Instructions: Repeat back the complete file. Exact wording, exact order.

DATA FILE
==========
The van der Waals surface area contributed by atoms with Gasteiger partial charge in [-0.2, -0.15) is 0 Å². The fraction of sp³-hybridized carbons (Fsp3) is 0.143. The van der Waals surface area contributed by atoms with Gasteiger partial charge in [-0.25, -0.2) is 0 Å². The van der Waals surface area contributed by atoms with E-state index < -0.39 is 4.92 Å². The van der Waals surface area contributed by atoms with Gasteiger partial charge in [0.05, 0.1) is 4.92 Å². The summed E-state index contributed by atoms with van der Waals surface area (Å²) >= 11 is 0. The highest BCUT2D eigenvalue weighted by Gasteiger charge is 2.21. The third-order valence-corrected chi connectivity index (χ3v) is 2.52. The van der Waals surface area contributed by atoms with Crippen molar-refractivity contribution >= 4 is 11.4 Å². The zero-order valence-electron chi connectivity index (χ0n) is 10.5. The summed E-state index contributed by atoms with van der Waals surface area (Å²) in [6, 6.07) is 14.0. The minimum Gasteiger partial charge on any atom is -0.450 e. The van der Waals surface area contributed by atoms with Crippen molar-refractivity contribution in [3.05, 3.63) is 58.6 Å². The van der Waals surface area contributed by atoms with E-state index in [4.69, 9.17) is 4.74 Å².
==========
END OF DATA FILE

The van der Waals surface area contributed by atoms with Gasteiger partial charge in [-0.2, -0.15) is 0 Å². The fraction of sp³-hybridized carbons (Fsp3) is 0.143. The van der Waals surface area contributed by atoms with Gasteiger partial charge in [-0.25, -0.2) is 0 Å². The van der Waals surface area contributed by atoms with E-state index < -0.39 is 4.92 Å². The van der Waals surface area contributed by atoms with Gasteiger partial charge in [0.05, 0.1) is 4.92 Å². The summed E-state index contributed by atoms with van der Waals surface area (Å²) >= 11 is 0. The highest BCUT2D eigenvalue weighted by Gasteiger charge is 2.21. The third-order valence-corrected chi connectivity index (χ3v) is 2.52. The van der Waals surface area contributed by atoms with Crippen molar-refractivity contribution >= 4 is 11.4 Å². The zero-order valence-electron chi connectivity index (χ0n) is 10.5. The summed E-state index contributed by atoms with van der Waals surface area (Å²) in [6, 6.07) is 14.0. The minimum Gasteiger partial charge on any atom is -0.450 e. The van der Waals surface area contributed by atoms with Crippen molar-refractivity contribution in [3.05, 3.63) is 58.6 Å². The van der Waals surface area contributed by atoms with E-state index in [4.69, 9.17) is 4.74 Å².